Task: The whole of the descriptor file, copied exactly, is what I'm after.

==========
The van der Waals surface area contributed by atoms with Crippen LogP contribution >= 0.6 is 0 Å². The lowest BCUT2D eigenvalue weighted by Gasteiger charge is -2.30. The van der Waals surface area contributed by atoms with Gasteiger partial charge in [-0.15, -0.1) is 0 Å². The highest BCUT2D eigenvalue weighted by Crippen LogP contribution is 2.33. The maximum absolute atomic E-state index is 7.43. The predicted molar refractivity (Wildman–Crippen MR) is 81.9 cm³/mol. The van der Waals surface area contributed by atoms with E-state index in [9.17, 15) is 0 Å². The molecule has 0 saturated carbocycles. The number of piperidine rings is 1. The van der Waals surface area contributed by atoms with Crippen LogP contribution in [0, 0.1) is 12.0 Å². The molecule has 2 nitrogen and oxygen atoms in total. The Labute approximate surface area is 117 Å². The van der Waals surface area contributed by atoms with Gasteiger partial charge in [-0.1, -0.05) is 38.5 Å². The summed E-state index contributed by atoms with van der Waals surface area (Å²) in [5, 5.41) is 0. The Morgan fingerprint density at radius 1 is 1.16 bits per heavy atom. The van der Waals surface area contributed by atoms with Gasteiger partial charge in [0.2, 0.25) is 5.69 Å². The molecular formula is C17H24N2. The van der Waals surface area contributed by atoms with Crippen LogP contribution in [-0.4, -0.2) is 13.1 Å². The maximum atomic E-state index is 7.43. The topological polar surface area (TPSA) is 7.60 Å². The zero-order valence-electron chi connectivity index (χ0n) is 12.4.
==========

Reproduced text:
The van der Waals surface area contributed by atoms with Crippen LogP contribution >= 0.6 is 0 Å². The lowest BCUT2D eigenvalue weighted by Gasteiger charge is -2.30. The van der Waals surface area contributed by atoms with Gasteiger partial charge in [-0.15, -0.1) is 0 Å². The highest BCUT2D eigenvalue weighted by Crippen LogP contribution is 2.33. The maximum absolute atomic E-state index is 7.43. The predicted molar refractivity (Wildman–Crippen MR) is 81.9 cm³/mol. The van der Waals surface area contributed by atoms with E-state index in [9.17, 15) is 0 Å². The molecule has 0 saturated carbocycles. The number of piperidine rings is 1. The van der Waals surface area contributed by atoms with Crippen LogP contribution in [0, 0.1) is 12.0 Å². The molecule has 2 nitrogen and oxygen atoms in total. The Labute approximate surface area is 117 Å². The van der Waals surface area contributed by atoms with Gasteiger partial charge in [-0.1, -0.05) is 38.5 Å². The summed E-state index contributed by atoms with van der Waals surface area (Å²) in [5, 5.41) is 0. The Morgan fingerprint density at radius 1 is 1.16 bits per heavy atom. The van der Waals surface area contributed by atoms with Gasteiger partial charge in [0.2, 0.25) is 5.69 Å². The molecular formula is C17H24N2. The van der Waals surface area contributed by atoms with Crippen LogP contribution in [-0.4, -0.2) is 13.1 Å². The maximum atomic E-state index is 7.43. The topological polar surface area (TPSA) is 7.60 Å². The zero-order valence-electron chi connectivity index (χ0n) is 12.4.